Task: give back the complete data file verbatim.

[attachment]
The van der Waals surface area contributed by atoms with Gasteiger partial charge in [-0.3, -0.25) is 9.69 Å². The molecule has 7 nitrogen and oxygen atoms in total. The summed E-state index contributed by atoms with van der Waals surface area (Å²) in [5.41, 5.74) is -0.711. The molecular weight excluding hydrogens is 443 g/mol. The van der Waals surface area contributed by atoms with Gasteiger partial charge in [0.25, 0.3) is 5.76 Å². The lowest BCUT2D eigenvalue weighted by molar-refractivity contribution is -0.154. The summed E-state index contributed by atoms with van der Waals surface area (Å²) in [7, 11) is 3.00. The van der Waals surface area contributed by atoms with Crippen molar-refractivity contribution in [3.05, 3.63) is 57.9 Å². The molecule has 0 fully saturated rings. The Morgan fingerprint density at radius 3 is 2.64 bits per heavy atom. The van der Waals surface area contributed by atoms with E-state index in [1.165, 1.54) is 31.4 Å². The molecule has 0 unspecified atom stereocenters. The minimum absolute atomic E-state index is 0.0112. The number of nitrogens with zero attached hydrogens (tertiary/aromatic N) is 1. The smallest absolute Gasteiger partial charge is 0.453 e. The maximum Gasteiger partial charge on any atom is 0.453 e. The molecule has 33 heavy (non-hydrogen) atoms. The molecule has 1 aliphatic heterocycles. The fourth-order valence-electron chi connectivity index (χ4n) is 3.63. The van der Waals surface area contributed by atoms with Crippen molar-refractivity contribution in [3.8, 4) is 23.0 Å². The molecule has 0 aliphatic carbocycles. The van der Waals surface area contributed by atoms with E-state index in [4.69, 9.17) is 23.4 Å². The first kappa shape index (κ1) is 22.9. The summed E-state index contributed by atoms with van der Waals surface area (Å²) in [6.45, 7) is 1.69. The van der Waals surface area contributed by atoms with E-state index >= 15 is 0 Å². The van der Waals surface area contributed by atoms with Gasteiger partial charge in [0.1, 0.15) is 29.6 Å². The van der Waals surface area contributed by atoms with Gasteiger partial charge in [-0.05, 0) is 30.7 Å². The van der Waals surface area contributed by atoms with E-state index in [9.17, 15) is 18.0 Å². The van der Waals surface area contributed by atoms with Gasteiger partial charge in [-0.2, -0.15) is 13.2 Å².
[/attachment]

The van der Waals surface area contributed by atoms with Gasteiger partial charge in [-0.3, -0.25) is 9.69 Å². The molecule has 7 nitrogen and oxygen atoms in total. The summed E-state index contributed by atoms with van der Waals surface area (Å²) in [5.41, 5.74) is -0.711. The molecular weight excluding hydrogens is 443 g/mol. The van der Waals surface area contributed by atoms with Gasteiger partial charge in [0.25, 0.3) is 5.76 Å². The lowest BCUT2D eigenvalue weighted by molar-refractivity contribution is -0.154. The summed E-state index contributed by atoms with van der Waals surface area (Å²) in [7, 11) is 3.00. The van der Waals surface area contributed by atoms with Crippen molar-refractivity contribution in [3.05, 3.63) is 57.9 Å². The molecule has 0 fully saturated rings. The Morgan fingerprint density at radius 3 is 2.64 bits per heavy atom. The van der Waals surface area contributed by atoms with E-state index in [1.165, 1.54) is 31.4 Å². The molecule has 0 unspecified atom stereocenters. The minimum absolute atomic E-state index is 0.0112. The number of nitrogens with zero attached hydrogens (tertiary/aromatic N) is 1. The smallest absolute Gasteiger partial charge is 0.453 e. The maximum Gasteiger partial charge on any atom is 0.453 e. The molecule has 33 heavy (non-hydrogen) atoms. The molecule has 1 aliphatic heterocycles. The fourth-order valence-electron chi connectivity index (χ4n) is 3.63. The van der Waals surface area contributed by atoms with Crippen molar-refractivity contribution in [3.8, 4) is 23.0 Å². The molecule has 0 aliphatic carbocycles. The van der Waals surface area contributed by atoms with E-state index in [4.69, 9.17) is 23.4 Å². The first kappa shape index (κ1) is 22.9. The summed E-state index contributed by atoms with van der Waals surface area (Å²) in [6.45, 7) is 1.69. The van der Waals surface area contributed by atoms with E-state index >= 15 is 0 Å². The van der Waals surface area contributed by atoms with Gasteiger partial charge in [0.1, 0.15) is 29.6 Å². The van der Waals surface area contributed by atoms with Gasteiger partial charge in [-0.05, 0) is 30.7 Å². The van der Waals surface area contributed by atoms with E-state index in [9.17, 15) is 18.0 Å². The van der Waals surface area contributed by atoms with Gasteiger partial charge in [-0.2, -0.15) is 13.2 Å².